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Fears for future of community pharmacies

Community pharmacies fear for their financial future from the rise of “discount” operators such as the new Countdown supermarket to open in Gisborne this week.

The supermarket, which opens on Thursday, will have an in-store pharmacy that will offer free prescriptions among its services.

Gisborne community pharmacies outlined their concerns in a letter to district health Hauora Tairawhiti and unsuccessfully asked that a local contracting policy introduce “transparent criteria”, such as evidence of an existing unmet service need that new pharmacies must meet in order to obtain a contract.

The health board did not reply to The Gisborne Herald inquiries but Countdown confirmed that its pharmacy will not impose the standard $5 prescription charge.

Countdown's head pharmacist Jeremy Armes said its Gisborne pharmacy would offer free prescriptions and fully-trained, on-site specialist pharmacist advice and a broad range of health and wellbeing products.

“Countdown has 34 pharmacies in our stores across the country, as well as online, and we're really pleased to be able to provide this new service in Gisborne as part of our new store,” he said.

Community pharmacies, however, fear they could be affected in the same way as small local retailers had been by big-box retailers — potentially having to reduce services and staffing levels, or ultimately closing their doors.

They do not have the volume or bulk purchasing power enjoyed by discount pharmacies to allow them to compete with non-pharmaceutical retail products that provide wider margins for the retailer.

A Gisborne community pharmacy spokesman said the Pharmacy Guild of New Zealand, which represents over 650 pharmacies nationwide, had recently met with Health Minister Andrew Little to discuss key issues.

“The predominant focus was, however, to stress that the value of community pharmacy's role is in real danger from pressing business financial viability and professional workforce sustainability challenges.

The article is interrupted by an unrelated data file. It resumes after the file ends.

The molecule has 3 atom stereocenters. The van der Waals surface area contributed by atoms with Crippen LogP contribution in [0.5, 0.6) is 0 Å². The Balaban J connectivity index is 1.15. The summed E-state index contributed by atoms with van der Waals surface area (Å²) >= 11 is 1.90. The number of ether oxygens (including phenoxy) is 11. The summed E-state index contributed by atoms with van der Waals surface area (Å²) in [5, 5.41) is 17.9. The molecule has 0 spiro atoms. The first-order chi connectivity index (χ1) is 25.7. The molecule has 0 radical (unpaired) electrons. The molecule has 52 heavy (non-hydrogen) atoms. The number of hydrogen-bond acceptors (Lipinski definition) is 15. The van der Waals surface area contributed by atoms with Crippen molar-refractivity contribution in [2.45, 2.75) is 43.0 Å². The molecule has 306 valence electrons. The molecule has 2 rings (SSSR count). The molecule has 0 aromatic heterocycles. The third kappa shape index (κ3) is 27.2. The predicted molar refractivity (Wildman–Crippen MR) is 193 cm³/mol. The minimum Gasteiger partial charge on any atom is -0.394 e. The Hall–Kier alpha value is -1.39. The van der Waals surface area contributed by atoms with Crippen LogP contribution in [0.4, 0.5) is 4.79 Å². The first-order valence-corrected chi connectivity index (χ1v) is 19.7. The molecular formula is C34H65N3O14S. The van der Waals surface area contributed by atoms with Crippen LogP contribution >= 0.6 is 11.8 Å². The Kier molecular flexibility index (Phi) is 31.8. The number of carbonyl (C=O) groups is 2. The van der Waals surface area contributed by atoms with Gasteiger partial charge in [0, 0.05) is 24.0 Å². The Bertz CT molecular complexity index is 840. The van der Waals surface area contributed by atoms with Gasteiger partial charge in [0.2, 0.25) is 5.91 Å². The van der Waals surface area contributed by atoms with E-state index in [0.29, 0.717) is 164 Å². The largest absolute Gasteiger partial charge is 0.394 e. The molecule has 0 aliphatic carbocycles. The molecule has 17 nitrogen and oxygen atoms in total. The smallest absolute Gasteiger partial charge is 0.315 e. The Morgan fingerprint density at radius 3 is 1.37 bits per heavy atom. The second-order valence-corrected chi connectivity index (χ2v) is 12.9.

“Financial pressures have been driven by a lack of recognition of cost pressures facing community pharmacy services over a decade due to health board deficits and financial pressure when discount pharmacy chains open nearby,” the spokesman said.

“A growing number of these pharmacies are losing market share to the big retail chains, leading to smaller pharmacies cutting services and opening hours, discounter chains waiving the $5 government co-payment for commercial gain and the Covid-19 pandemic, which reduced retail sales and increased costs.”

The $5 prescription charge (known as a co-payment) is not income for pharmacists, as many people think, but is taken off their government funding.

Pharmacy Guild of New Zealand chief executive Andrew Gaudin said he had seen independently-owned-and-operated pharmacies reduce hours and staff, and in some cases close altogether.

The Gisborne community pharmacy spokesman said they were locally-owned health professionals committed to their community and to providing quality professional healthcare.

Mr Armes said that wherever they were located, “Countdown Pharmacy aims to make healthcare more affordable and accessible for New Zealanders and feedback from our customers has been overwhelmingly positive”.